27. Fr. Gracian

 

No. XXVII.
To the Reverend Father Gracian, de la Madre de Dios.

This letter was written by the Saint, when the persecution which had been directed against the reform had in a great measure passed away. She congratulates the father on his victory over his enemies, and to him she still alludes under the name of Paul. In order to defray the expenses of having the Reformed Carmelites separated from the others, the Saint mentions how she borrowed from the convent at Valladolid two hundred crowns. At the time she wrote this letter, she had received orders from Father Salazar to proceed to Malaga, as prioress. Date, 1579. Carta XXV. Spanish ed.

JESUS. The grace of the Holy Spirit be with your Reverence.

My Father,–I wish the Holy Ghost may have given you, on this Feast of Pentecost, so many of His gifts and blessings, that by their means you might be able to discharge the numerous obligations you owe His Majesty, who has been pleased that, at the cost of your Reverence, his daughters1 should be assisted. May his name be praised by all men. This affair certainly furnishes abundant matter for reflection, and even for writing a history. Though I am unacquainted with the particulars of the conclusion, I believe everything passed off very well. If, however, our Lord should allow us to have a province, it cannot be established anywhere with more authority and precaution than in Spain; and this clearly shows that our Lord has destined the Carmelites for greater things than we imagine. May His Majesty grant Paul a long life, so that he may see these great things, and labour for their accomplishment. As for me, I hope to see them from Heaven, if ever I deserve to go there.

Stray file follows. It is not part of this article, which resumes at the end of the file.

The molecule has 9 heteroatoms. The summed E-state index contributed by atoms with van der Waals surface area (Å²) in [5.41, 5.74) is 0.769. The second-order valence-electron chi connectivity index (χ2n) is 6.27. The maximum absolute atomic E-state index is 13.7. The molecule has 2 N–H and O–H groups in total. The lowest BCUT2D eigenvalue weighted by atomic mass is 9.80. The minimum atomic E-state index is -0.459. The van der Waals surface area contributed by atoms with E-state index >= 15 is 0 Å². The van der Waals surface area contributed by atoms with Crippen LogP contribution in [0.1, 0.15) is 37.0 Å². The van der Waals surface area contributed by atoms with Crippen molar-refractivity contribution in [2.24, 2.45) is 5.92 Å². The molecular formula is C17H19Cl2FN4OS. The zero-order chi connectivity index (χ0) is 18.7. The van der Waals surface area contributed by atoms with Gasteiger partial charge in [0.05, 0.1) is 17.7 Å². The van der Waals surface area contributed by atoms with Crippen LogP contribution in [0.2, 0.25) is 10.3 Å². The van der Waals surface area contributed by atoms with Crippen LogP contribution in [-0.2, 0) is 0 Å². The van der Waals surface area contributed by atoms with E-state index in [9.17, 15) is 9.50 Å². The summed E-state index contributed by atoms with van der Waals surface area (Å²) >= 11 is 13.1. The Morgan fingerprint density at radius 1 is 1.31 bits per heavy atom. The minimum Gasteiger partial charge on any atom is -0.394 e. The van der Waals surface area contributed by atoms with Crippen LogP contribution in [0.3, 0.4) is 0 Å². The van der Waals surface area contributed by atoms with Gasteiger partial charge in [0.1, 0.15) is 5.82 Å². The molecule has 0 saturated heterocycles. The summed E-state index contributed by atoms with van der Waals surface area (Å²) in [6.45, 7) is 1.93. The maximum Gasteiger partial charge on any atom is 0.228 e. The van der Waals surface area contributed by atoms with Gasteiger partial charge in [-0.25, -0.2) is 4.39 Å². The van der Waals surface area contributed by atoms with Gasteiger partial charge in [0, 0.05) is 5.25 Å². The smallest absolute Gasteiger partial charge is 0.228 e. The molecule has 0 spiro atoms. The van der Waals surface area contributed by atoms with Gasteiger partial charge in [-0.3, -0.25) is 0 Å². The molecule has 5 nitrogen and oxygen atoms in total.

I have received the cheque from Valladolid, and am very glad they have sent the money. God grant the business may soon be accomplished, for though the Superior whom we now have is a very excellent man, yet he is not the man for us, nor is he capable of setting things right as they should be; in a word, we may say he is borrowed for a short time.2